The first registered Malay women’s association was the Guru-guru Wanita Melayu Johor, formed in 1929 by Zain Sulaiman. This was followed by Persatuan Wanita Melayu Terhormat Johor in 1940.
In those days, most women who were enthusiastic about the making of a new nation had to get permission from their fathers or husbands before even venturing out of their homes. They relied upon senior women like Lady Rahiman Ariff, whose forward-thinking husband, Federal Legislative Councillor Dr Sir Kamil Ariff, encouraged her to take part in Malay women’s welfare.
In September 1945, the first registered Malay women’s association in Penang, the Penang Malay Women’s League, held its inaugural meeting in Rahiman’s kitchen. The League’s purpose was simple – to provide aid to Malay women who were suffering after the Japanese Occupation.
Datuk Zubaidah Ariff, former chairman of the Penang Women’s Institute (WI) and Rahiman’s daughter-in-law, remembers having to convince husbands to let their wives join the league and later the WI and Wanita Umno as well.
Such political awareness quickly led to a wider public role. Activism in social welfare developed into national political movements. Although their main activities had to do with providing welfare services, some of these early leaders rose to the challenge of national independence.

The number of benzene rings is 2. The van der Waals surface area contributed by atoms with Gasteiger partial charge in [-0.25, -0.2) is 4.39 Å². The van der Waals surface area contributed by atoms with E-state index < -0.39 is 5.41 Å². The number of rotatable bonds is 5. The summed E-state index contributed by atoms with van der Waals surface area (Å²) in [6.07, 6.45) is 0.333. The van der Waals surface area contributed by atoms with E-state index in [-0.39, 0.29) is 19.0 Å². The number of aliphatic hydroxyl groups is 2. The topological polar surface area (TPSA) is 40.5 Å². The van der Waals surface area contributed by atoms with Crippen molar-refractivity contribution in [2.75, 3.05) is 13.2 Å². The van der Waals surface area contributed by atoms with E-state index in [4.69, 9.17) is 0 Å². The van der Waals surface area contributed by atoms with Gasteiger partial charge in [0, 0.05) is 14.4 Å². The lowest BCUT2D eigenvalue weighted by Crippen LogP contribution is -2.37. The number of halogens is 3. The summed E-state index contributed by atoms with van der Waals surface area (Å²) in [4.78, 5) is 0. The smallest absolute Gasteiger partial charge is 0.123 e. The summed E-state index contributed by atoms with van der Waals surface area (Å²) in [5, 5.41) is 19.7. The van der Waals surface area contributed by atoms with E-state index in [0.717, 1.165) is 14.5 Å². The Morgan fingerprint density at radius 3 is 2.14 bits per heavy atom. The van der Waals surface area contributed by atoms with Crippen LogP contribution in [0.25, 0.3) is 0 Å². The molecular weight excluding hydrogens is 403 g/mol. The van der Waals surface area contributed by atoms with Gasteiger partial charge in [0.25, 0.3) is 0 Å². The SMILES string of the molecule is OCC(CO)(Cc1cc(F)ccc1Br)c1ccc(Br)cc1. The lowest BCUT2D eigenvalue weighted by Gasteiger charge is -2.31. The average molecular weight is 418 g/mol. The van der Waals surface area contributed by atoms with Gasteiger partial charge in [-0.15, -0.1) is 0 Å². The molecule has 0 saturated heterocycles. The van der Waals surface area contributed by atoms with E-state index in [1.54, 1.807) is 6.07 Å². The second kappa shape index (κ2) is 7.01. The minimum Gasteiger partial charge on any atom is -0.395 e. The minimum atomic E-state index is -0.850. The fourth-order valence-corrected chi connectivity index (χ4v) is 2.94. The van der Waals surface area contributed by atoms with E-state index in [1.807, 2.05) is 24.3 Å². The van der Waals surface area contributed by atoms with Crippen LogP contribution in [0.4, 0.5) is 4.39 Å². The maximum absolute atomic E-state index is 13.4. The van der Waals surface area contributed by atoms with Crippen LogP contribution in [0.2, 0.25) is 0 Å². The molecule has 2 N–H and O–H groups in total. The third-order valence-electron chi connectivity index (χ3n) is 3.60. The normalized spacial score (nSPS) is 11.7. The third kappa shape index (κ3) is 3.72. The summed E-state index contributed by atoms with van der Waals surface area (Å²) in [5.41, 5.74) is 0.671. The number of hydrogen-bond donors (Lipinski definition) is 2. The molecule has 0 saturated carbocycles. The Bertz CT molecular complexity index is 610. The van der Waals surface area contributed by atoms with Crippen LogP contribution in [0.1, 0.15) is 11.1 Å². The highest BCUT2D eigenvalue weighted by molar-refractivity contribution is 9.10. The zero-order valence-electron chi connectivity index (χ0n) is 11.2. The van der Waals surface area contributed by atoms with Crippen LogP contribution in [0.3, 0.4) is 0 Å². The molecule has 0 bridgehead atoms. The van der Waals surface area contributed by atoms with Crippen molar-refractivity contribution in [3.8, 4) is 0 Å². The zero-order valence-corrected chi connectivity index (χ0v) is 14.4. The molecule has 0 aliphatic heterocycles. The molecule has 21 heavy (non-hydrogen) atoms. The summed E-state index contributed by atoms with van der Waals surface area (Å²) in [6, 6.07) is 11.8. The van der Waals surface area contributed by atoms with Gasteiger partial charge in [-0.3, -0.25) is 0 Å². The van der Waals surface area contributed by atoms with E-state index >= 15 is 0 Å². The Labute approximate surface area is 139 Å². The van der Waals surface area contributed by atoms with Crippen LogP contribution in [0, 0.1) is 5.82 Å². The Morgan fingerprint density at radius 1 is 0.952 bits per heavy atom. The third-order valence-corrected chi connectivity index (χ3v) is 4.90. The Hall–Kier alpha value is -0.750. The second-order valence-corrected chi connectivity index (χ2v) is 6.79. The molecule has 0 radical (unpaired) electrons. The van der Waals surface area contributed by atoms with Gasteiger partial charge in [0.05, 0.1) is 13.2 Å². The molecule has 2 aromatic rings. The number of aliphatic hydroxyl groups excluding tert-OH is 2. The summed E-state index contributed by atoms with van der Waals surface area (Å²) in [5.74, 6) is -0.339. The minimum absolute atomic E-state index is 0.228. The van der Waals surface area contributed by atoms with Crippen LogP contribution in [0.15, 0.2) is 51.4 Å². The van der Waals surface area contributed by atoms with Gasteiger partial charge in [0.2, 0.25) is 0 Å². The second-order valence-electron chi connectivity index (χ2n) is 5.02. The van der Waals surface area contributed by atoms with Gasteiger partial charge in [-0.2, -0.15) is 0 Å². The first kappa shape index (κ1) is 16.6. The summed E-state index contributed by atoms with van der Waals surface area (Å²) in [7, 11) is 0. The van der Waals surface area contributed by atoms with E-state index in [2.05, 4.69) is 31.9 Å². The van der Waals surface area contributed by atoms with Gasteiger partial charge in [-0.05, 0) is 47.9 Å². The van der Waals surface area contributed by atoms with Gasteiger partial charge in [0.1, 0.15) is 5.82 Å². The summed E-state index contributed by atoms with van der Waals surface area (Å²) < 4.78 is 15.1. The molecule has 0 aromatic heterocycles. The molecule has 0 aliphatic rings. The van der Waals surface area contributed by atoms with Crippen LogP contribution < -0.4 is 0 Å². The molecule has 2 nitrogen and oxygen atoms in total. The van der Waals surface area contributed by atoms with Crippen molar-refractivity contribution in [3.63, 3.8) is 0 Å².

Datuk Halimahton Abdul Majid, for example, headed the Negri Sembilan Kaum Ibu section of Umno (later Wanita Umno) in 1949 and went on to become the first elected woman member of the 1955 Federal Legislative Council.
In the 1940s, Malaysia’s pioneer female leaders were also inspired by examples from India and Indonesia. Puan Sri Janaky Athi Nahappan, for example, joined the Indian Congress Medical Mission in Malaya and visited rubber estates throughout the country.
This experience made her aware of the need for some political organisation within the Indian population. In 1946, she helped John Thivy to establish the Malayan Indian Congress, which saw Thivy as its first president.